Arrow-right Camera
The Spokesman-Review Newspaper

The Spokesman-Review Newspaper The Spokesman-Review

Spokane, Washington  Est. May 19, 1883
Partly Cloudy Night 69° Partly Cloudy
News >  Features

Some guests just don’t get ‘off limits’

Judith Martin And Jacobina Martin Universal Uclick

DEAR MISS MANNERS: I own a home with my boyfriend of six years, and I love entertaining. Mostly, this consists of family parties; his family lives nearby, mine a bit further. We all get along very well.

However, I am repeatedly chagrined by his family’s use of our entire house during get-togethers. I want guests to feel relaxed – but certain members of his family always seem to find their way into areas of the house where I don’t feel they should be: the bedroom, my art studio, my office, none of which are located on the ground floor of the house. Most often, it’s his middle-school-age nieces, but occasionally his siblings as well.

Maybe it’s just me, but I feel that it’s not appropriate to enter someone’s bedroom uninvited, and there are certain boundaries to be respected when someone invites you into their home.

I am in the habit of reminding his nieces when they arrive to please stay downstairs with everyone else – and generally try to say this within earshot of the other adults – but it seems I’m wasting my breath. The last time I found the nieces and one of my boyfriend’s siblings in my office, the sister told me it was OK because she was chaperoning them. It was all I could do not to cry out in exasperation, “Yes, but why are you all in here?”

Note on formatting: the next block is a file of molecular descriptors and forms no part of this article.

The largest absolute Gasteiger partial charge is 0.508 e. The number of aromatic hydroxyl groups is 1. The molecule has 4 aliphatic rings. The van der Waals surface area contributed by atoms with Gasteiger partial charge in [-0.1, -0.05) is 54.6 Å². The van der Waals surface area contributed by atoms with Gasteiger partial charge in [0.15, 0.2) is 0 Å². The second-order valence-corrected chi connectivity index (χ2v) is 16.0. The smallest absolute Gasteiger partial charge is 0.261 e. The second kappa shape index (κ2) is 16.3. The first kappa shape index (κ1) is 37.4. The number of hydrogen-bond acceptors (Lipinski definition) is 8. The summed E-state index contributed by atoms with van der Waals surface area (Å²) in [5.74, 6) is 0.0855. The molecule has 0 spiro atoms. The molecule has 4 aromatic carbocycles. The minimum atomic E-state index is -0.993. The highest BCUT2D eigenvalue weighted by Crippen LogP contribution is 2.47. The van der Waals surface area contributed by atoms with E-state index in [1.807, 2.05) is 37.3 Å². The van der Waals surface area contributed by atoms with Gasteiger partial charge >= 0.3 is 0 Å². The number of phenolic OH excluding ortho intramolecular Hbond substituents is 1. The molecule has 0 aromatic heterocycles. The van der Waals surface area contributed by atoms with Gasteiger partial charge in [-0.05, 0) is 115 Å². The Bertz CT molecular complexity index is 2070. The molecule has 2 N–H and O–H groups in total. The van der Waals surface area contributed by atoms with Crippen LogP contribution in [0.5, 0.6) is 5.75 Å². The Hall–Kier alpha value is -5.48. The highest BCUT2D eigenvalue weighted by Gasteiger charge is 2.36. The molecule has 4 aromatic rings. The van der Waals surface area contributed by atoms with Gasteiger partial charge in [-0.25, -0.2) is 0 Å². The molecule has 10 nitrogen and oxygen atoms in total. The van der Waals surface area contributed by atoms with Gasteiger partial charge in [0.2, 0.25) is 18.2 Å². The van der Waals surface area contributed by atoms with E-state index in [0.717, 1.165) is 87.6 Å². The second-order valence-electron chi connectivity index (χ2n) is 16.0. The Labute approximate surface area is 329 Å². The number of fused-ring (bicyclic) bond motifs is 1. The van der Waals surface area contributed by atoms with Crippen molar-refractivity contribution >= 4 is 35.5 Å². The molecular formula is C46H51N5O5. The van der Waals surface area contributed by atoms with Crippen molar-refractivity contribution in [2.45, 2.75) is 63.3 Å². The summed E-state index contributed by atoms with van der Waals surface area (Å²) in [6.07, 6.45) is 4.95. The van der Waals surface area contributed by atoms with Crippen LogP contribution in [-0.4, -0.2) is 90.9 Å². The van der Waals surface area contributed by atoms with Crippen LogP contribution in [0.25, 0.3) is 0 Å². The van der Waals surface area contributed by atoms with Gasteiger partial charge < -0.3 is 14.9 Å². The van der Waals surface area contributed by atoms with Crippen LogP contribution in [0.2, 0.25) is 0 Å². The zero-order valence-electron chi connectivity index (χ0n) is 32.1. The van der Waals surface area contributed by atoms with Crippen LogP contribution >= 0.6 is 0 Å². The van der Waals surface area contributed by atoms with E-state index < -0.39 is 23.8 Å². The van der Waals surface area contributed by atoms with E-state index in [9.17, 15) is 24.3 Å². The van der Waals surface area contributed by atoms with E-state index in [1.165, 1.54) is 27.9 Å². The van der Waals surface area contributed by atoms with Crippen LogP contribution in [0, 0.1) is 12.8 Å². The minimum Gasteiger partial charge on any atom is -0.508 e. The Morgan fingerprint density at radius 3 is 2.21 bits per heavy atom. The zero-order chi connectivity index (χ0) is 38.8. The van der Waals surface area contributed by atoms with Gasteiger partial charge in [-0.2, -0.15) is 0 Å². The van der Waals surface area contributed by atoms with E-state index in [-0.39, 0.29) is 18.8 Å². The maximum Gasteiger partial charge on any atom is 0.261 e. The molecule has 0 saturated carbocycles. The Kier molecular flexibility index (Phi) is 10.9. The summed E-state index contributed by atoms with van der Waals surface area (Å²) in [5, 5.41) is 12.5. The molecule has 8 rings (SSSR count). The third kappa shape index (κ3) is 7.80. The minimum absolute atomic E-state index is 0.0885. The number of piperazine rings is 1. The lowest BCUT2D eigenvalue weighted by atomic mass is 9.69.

I’m beginning to feel I can’t host any more gatherings until I replace all the doorknobs in my house with ones that lock. Or am I in the wrong – by inviting people into my home, am I inviting them to every room of it?

GENTLE READER: No, you are not wrong.

Miss Manners proposes that you try enlisting your nieces as guards, which might appeal to their sense of power. You could say conspiratorially that you don’t want “other” guests meandering around, and ask the nieces if they can subtly and gently distract or herd wanderers into the designated areas for entertaining.

Of course, the fox-guarding-the-henhouse approach does not have a high success rate. In that case, Miss Manners suggests that you look into replacing those doorknobs.

The Spokesman-Review Newspaper

Local journalism is essential.

Give directly to The Spokesman-Review's Northwest Passages community forums series -- which helps to offset the costs of several reporter and editor positions at the newspaper -- by using the easy options below. Gifts processed in this system are not tax deductible, but are predominately used to help meet the local financial requirements needed to receive national matching-grant funds.

Active Person

Subscribe now to get breaking news alerts in your email inbox

Get breaking news delivered to your inbox as it happens.